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What is Influenza?
Influenza is a viral infection that produces fever, chills, sore throat, muscle aches, and cough that lasts a week or more.1 People tend to use the term "flu" to describe any kind of respiratory or gastrointestinal illness, such as colds or diarrhea and vomiting that resemble “influenza-like-illness” (ILI) symptoms. But influenza is usually associated with more severe illness and lasts longer than the common cold and, normally, influenza does not cause vomiting or diarrhea in adults.2
Influenza viruses are RNA genome viruses in the Orthomyxoviridae family. Influenza A viruses infect humans, animals and birds and influenza B and C viruses mainly infect humans, while influenza type D infects cattle. According to the World Health Organization (WHO), “influenza virus undergoes high mutation rates and frequent genetic reassortment (combination and rearrangement of genetic material) leading to variability in HA (haemagglutinin) and NA (neuraminidase) antigens.”3
Influenza A viruses are found in ducks, chickens, pigs, horses, whales and seals. Wild birds are the primary natural reservoir for influenza A viruses and often cause asymptomatic or mild infection in birds but can become virulent in both wild and domestic poultry (chickens, turkeys). Pigs can be infected with swine, human and bird (avian) viruses and sometimes those viruses recombine and create new influenza viruses.4 5 Influenza A viruses are divided into subtypes based on two proteins on the surface of the virus and can be further broken down into different strains, while influenza B viruses are not divided into subtypes but can be broken into lineages and strains.6
Because influenza viruses are constantly mutating and there are different strains and subtypes that are more or less prevalent among human populations from year to year, outbreaks and epidemics occur in certain geographical areas or countries. Occasionally, an influenza strain will emerge to cause an influenza pandemic that spreads globally and is usually associated with more severe disease and increased mortality.7 Historically, influenza pandemics with higher rates of complications and death have involved type A influenza strains like the one that caused the 1918-19 influenza pandemic.8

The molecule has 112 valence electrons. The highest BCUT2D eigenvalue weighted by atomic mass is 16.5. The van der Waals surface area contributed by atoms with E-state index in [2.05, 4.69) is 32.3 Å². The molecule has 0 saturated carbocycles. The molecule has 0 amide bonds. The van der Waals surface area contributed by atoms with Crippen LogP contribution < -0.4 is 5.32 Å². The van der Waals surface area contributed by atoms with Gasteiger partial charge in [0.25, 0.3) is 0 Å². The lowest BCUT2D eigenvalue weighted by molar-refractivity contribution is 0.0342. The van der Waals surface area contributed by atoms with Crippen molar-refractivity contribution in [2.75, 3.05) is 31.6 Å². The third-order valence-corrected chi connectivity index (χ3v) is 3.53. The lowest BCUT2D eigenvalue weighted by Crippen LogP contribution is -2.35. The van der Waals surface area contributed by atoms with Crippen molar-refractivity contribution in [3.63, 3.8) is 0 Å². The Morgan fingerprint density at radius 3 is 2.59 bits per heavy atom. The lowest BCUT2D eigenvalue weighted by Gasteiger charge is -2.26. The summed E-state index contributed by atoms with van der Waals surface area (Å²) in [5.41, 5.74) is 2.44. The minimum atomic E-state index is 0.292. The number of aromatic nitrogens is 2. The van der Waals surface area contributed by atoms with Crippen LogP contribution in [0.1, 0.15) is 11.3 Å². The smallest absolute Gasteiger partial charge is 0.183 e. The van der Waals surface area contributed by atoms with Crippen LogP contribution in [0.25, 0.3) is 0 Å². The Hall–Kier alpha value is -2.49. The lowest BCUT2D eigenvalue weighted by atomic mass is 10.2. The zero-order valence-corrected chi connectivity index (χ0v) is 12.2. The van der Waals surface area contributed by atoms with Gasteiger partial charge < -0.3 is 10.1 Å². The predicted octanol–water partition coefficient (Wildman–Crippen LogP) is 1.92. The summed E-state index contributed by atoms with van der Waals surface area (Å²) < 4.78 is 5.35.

Over 70 percent of all respiratory infections that occur during the “flu season” are not type A or type B influenza because there are many other viruses and bacteria that can cause respiratory “influenza-like illness” (ILI). ILI infection symptoms are similar to influenza symptoms and only lab tests can confirm whether an individual has been infected by influenza or an ILI.9 10
The vast majority of people recover from influenza without any complications and develop immunity to future infection with the same strain or a related influenza strain that may prevent illness symptoms or make illness less severe.11 There is, however, an increased risk for serious complications and death for the elderly and those with compromised immune systems or who are suffering from diabetes, kidney dysfunction, heart disease, and other chronic health issues.12
Between the 1976/1977 and 2006/2007 flu seasons, the Centers for Disease Control (CDC) estimated that, depending upon the influenza type and strain circulating in a given year, influenza-related deaths in the United States range between a low of 3,000 and a high of 49,000.13 According to the CDC, between 2010 and 2020 influenza-associated deaths have ranged between a low of 12,000 to a high of 61,000.14 These numbers, however, are only estimates because the CDC does not collect influenza-related death information for persons 18 years and older so the exact number remains unknown.15
IMPORTANT NOTE: NVIC encourages you to become fully informed about Influenza and the Influenza vaccine by reading all sections in the Table of Contents, which contain many links and resources such as the manufacturer product information inserts, and to speak with one or more trusted health care professionals before making a vaccination decision for yourself or your child. This information is for educational purposes only and is not intended as medical advice.
 U.S. Centers for Disease Control and Prevention. How the Flu Virus Can Change: “Drift” and “Shift”. In: Influenza (Flu). Sept. 21, 2021..
 Dawood FS, Chung JR, Kim SS, et al. Interim Estimates of 2019–20 Seasonal Influenza Vaccine Effectiveness — United States, February 2020 MMWR Feb. 21, 2020; 69(7):177–182.
 U.S. Centers for Disease Control and Prevention. National, Regional, and State Level Outpatient Illness and Viral Surveillance. No Date.
 Yu X, Tsibane T, McGraw PA, et al. Neutralizing antibodies derived from the B cells of 1918 influenza pandemic survivors. Nature Sep 25, 2008;455(7212):532-6.
 U.S. Centers for Disease Control and Prevention. Estimates of Deaths Associated with Seasonal Influenza --- United States, 1976—2007 MMWR Aug. 27, 2010; 59(33):1057-1062.
 U.S. Centers for Disease Control and Prevention. Frequently Asked Questions about Estimated Flu Burden. In: Influenza (Flu). Oct. 21, 2021.